5 Things You May Or Not Know About Brain Injuries

March is brain injury awareness month

Did you know that mTBI is often referred to as a “silent epidemic”?

It’s profoundly misunderstood, even inside the medical field. Here are a few things I’ve learned as I’ve been engulfed in traumatic brain injury world.

 

  • Brain injuries are like fingerprints-the same but different.

 

There’s something to be said about how diverse the brain is. It would depend on what part of the brain was affected. Most TBI’s have a combination of the inability to focus, speech difficulty, problems with memory-short or long term-, difficulty walking, slurred speech, and balance issues. I know every TBI is different, but the first time I went to my TBI support group, I realized that I wasn’t alone in my difficulty with my brain. There were certain things that people would say that I thought, “Me too! I thought I was just weird for doing that or thinking that!”.

 

  • We have good days and bad days, just like everyone else.

 

We have good brain days and bad brain days. Often, but not exclusively, bad brain days happen when there are certain factors present, like fatigue, dehydration, high blood sugar, overstimulation, and low blood sugar. It often takes a lot longer to recoup after one of these events. I’m often surprised that I can do one thing one day and the next day I struggle with the very same thing. There is a lot of factors that play into my wellbeing and if even one of those factors is a smidgen off, it will affect the whole event. I’ve learned to take advantage of good days and give myself (and others lol) grace on bad days. I also have to listen to my body because it often will tell me what it needs.

 

  • We are not our disability. We are individuals who have a TBI, but it doesn’t define us.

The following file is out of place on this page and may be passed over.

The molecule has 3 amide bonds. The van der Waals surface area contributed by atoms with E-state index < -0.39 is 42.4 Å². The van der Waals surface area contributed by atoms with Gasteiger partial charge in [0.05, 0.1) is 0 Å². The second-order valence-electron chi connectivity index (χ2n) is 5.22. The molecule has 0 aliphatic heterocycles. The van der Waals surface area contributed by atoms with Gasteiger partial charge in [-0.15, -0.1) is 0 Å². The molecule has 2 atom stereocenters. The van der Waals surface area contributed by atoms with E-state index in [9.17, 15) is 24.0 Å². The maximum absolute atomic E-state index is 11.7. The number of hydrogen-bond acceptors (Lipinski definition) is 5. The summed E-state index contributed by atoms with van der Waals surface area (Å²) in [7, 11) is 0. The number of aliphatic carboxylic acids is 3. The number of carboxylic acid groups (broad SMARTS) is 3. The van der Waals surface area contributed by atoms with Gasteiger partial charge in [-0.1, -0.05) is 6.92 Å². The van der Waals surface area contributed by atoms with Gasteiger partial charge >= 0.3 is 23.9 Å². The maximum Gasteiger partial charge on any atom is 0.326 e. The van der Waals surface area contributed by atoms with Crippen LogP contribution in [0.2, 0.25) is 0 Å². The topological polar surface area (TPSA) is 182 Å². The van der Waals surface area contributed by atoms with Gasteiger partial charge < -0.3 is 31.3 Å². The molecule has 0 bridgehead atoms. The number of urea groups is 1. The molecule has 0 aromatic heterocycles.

This took me the longest time to realize. I felt like I needed to explain why I was so different-weird if we are being honest. Now, I’m better able understand that yes, I have a TBI, but I’m so much more than that. I get overwhelmed, hangry, unfocused and at times, irritable, but I’ve learned how to manage it while not always blaming my TBI.  Everything I go through is affected by my TBI, but not solely because of my TBI. Some of it is just because I’m a 20 something trying to figure out how this whole adulting thing works.

 

  • We are still trying to figure ourselves out-even if our injury happened decades ago.

 

When I first went to my support group, I was amazed by how many people there were whose injury had occurred over 15 years ago. They are still figuring out the new person that their injury made them to be. It’s not a simple fix but a lifetime process of discovering who they are. Recovery, then, is a mental switch from constantly looking back to constantly looking forward to the adventure their TBI journey will take them-the good and the bad.

 

  • TBI survivors are literally some of the strongest people you’ll ever meet because they have overcome and are overcoming something that was meant to destroy them.

 

 

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